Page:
The mutual respect and rapport Wurster and Hendricks built during those past projects helped the process go smoothly. Hendricks President and CEO Kevin Speer, Vice President and CSO Gary Everling and Assistant Director of Engineering Troy Tucker were all actively involved in the design, planning and coordination of the project. “If you spend $50 million on that kind of project you want to make sure everyone gets along,” Turner says.
Technology plays an important role in facilitating those relationships and ensuring an efficient construction process. Wurster is using BIM to ensure accuracy, and the project managers and superintendents use iPads in the field to make information requests and take photos for quality checks. Procore project management software collects all that data and allows the client and subcontracts to access pictures, RFIs and schedules from a cloud-based platform. “As it’s being built we’re able to get real-time updates and adapt to changes,” Turner says.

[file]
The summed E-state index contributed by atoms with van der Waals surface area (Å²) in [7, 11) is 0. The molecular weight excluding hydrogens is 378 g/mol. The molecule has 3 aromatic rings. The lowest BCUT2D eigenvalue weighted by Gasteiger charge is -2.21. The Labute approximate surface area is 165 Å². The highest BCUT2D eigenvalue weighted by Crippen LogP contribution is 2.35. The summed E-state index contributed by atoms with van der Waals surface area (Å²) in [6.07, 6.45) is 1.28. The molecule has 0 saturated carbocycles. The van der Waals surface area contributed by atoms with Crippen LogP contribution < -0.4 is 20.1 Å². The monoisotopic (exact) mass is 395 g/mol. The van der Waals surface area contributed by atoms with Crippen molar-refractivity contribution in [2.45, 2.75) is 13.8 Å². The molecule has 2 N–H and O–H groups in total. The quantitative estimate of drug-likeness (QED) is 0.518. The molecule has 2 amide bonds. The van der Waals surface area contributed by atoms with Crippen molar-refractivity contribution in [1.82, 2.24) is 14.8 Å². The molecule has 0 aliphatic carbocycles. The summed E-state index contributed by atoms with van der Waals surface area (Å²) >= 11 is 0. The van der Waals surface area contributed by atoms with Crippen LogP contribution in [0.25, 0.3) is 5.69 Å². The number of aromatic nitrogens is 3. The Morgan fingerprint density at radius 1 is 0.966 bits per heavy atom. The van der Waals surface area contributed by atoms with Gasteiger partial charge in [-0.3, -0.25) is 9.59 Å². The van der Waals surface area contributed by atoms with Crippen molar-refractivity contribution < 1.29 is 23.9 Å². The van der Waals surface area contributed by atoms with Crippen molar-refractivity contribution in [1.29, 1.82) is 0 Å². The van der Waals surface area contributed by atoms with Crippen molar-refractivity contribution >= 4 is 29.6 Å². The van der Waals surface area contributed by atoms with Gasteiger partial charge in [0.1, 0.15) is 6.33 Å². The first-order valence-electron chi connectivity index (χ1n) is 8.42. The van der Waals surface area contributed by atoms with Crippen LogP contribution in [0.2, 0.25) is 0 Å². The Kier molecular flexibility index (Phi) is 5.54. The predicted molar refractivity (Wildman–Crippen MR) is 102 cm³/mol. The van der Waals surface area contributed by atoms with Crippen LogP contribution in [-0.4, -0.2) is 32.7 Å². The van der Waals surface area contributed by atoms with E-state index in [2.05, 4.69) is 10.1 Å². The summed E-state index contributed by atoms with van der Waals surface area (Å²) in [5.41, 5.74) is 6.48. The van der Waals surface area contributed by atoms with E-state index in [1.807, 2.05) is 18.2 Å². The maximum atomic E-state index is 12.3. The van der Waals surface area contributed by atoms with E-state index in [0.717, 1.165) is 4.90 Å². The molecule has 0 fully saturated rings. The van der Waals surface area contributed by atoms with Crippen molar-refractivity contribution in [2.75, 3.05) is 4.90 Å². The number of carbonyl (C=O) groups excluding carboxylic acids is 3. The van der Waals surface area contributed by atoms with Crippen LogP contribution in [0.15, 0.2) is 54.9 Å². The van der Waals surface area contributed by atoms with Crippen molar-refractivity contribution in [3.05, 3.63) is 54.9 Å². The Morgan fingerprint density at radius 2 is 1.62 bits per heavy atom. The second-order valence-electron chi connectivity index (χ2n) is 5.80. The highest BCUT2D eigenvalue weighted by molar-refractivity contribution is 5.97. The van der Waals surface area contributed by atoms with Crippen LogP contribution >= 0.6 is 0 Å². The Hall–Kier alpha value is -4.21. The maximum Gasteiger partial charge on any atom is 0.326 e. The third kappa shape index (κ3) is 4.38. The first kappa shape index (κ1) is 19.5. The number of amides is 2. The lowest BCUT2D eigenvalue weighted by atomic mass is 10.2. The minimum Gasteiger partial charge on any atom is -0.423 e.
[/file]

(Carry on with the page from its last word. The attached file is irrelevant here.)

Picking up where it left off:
Ultimately, the use of technology is designed to help the subcontractors on the project and keep the client informed of its progress. Just as the relationship between Wurster and Hendricks Regional Health was instrumental in Wurster being chosen for the project, the relationships between Wurster and its subs are critical to keeping construction on schedule.
The teamwork approach that has served as the backbone to the hospital project extended to the selection of subcontractors. Hendricks Regional Health had experience with several subcontractors that were invited to work on the hospital. In those cases where the client did not have a recommendation, Wurster bid out the work but involved Hendricks Regional Health in evaluating those proposals. “It wasn’t all about low bid,” Turner says.